Fine Country Music and a Finer Blizzard at Whoa-o-rama Farms

| 16 Feb 2015 | 04:52

    Farm Report Glen Rock, PA ? Eleven a.m. and it's already been quite a day here at Whoa-o-rama Farms. We woke before dawn to an unforecast blizzard. The young 'uns were thrilled, and we foregathered around the tube to confirm school closings. But what we saw instead was Tim Russert talking about Alan Keyes. Actually, I like Keyes, because, as I've testified before, I am a Christian farmer. For me, his frank homophobia is refreshing.

    So anyway, now we're all trapped here at the end of a mile-long driveway. It's been months since the last "Farm Report," but no one has sent me any CDs lately. Maybe it's just a production lull after the burst of Christmas releases, or maybe it's something more nefarious, something deeper, something more like a mind-numbing, hyperclimactic episode of The X-Files. Maybe the record company publicity departments have tired of me and my incisive evaluations of their discs. The straw that broke the p.r. departments' backs might have been when I called Sammy Kershaw a "flaccid moron," or when I said that Reba McEntire deserved to be "spit-roasted by Satan." But anyway, now I got no discs to write about.

    Then it struck me, the way lightning strikes a golfer: I could review a whole bunch of classics no one remembers anymore! I could dig out boxes of LPs from the tractor shed and play semi-obscure country music all day! It would be a blast and a public service. Farm Report: The Classic Edition.

    But wait. What would be Wanda's response? What price the Kendalls? If I played classic semi-obscure country music all day as Wanda tried to deal with stir-crazy boys who fancy themselves Cartman, she would end up biting my balls off.

    But then I reached down into my own stock of homophobia and remembered that I was a man, baby. Surely I could listen to what I wanted in my own tractor shed. I had spent too many years placating this chick. I was whipped, henpecked, shrewed out of my own biological status as the alpha muthafucka. Today I would gesticulate at Wanda with my whip hand, dismissing her agenda as mere girlish hysteria. Finally I would subdue the irritating little bint to my masterful will.

    So I put on John Conlee's Greatest Hits (MCA LP, 1983; don't bother with WEA's Best of JC, which does not have the right songs; MCA had an excellent 20 Greatest Hits out in the late 80s, but it's out of print). This little dude was once the biggest voice in country, and had a slew of classic hits to his credit before his star faded in the late 1980s. I was wallowing in "Rose Colored Glasses," one satisfied heterosexual. And then we got to the last song, "I Don't Remember Loving You":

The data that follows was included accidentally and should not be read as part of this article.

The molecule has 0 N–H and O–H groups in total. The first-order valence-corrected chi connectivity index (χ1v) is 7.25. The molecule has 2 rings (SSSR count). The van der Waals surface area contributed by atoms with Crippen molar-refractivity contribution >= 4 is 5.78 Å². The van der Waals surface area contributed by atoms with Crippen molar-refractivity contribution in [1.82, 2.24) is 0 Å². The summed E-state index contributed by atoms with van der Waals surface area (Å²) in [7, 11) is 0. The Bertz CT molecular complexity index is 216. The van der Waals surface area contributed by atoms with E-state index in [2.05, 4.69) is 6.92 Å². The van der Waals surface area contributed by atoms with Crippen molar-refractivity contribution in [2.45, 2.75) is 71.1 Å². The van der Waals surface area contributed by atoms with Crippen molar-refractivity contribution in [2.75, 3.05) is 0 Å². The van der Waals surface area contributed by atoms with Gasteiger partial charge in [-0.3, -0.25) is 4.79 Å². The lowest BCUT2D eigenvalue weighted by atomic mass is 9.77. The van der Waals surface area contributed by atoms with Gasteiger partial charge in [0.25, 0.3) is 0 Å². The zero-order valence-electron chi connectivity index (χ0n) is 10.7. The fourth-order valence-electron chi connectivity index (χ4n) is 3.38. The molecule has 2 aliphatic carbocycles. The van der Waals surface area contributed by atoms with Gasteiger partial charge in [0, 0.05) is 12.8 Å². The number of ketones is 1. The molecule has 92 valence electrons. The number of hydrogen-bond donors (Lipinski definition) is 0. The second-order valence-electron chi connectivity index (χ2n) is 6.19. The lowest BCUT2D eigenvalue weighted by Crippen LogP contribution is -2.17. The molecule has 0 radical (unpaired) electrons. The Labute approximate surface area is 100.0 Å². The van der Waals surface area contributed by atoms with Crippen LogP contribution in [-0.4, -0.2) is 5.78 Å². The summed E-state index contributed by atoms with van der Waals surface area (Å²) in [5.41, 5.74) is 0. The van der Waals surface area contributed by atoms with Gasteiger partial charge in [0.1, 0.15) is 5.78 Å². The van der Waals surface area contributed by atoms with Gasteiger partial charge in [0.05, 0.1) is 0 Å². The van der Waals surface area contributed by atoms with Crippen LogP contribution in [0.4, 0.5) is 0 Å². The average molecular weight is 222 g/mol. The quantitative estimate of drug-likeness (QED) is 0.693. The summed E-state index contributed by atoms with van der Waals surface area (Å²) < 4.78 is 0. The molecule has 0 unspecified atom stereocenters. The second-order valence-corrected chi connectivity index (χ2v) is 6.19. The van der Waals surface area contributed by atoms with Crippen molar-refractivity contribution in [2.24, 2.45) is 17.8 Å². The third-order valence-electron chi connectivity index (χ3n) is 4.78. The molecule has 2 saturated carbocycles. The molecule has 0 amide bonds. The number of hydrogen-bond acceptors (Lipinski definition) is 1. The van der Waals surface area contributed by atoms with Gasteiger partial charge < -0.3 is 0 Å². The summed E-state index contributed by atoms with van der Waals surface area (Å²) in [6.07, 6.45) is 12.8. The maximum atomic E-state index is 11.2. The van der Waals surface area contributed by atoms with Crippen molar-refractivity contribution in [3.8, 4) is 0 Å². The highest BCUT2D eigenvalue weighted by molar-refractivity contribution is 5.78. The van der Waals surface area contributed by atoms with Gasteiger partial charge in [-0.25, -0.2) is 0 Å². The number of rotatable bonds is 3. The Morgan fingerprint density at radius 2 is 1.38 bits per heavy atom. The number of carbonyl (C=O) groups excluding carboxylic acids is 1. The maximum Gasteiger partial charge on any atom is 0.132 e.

I don't remember loving you And I don't recall the things you say you put me through You say I quit my job and then I drank myself insane You say that I ran down the highway screaming out your name Now that's not the kind of thing that I would do. I don't remember loving you. . . You might talk to my doctor He comes by each day at two. Everyone I meet here in this place is very strange If you hand me my crayons I'll be glad to take your name In case I run into the guy you knew But I don't remember loving you. And then a surreal thing happened. Wanda said, "That rocks." She thought it was funny and she dug the stripped-down 1981 production and she started getting on this thing about how country was so much better way back when and pretty soon she was looking through my LPs and asking me to put this or that on the table?and as you can imagine I was so like damaged in my self-esteem as a man that I didn't know what to do.

    So I retreated to my shed with a copy of the farmer's friend: Epictetus' Enchiridion. I was seeking that solace only ancient stoicism can provide. I'm still pussy-whipped, I told myself, but maybe it'll be a little more pleasant to the strains of "Teach Me to Cheat," one of the best cuts on one of the best albums ever made, the Kendalls' Letting You in on a Feeling (Mercury LP, 1981; or maybe their best is Heaven's Just a Sin Away, Kingfisher 1996; all their early albums were cut out and can still be found at vinyl stores cheap; but any of the several greatest hits packages are good). I reemerged from the shed, a eunuch reconciled to my fate.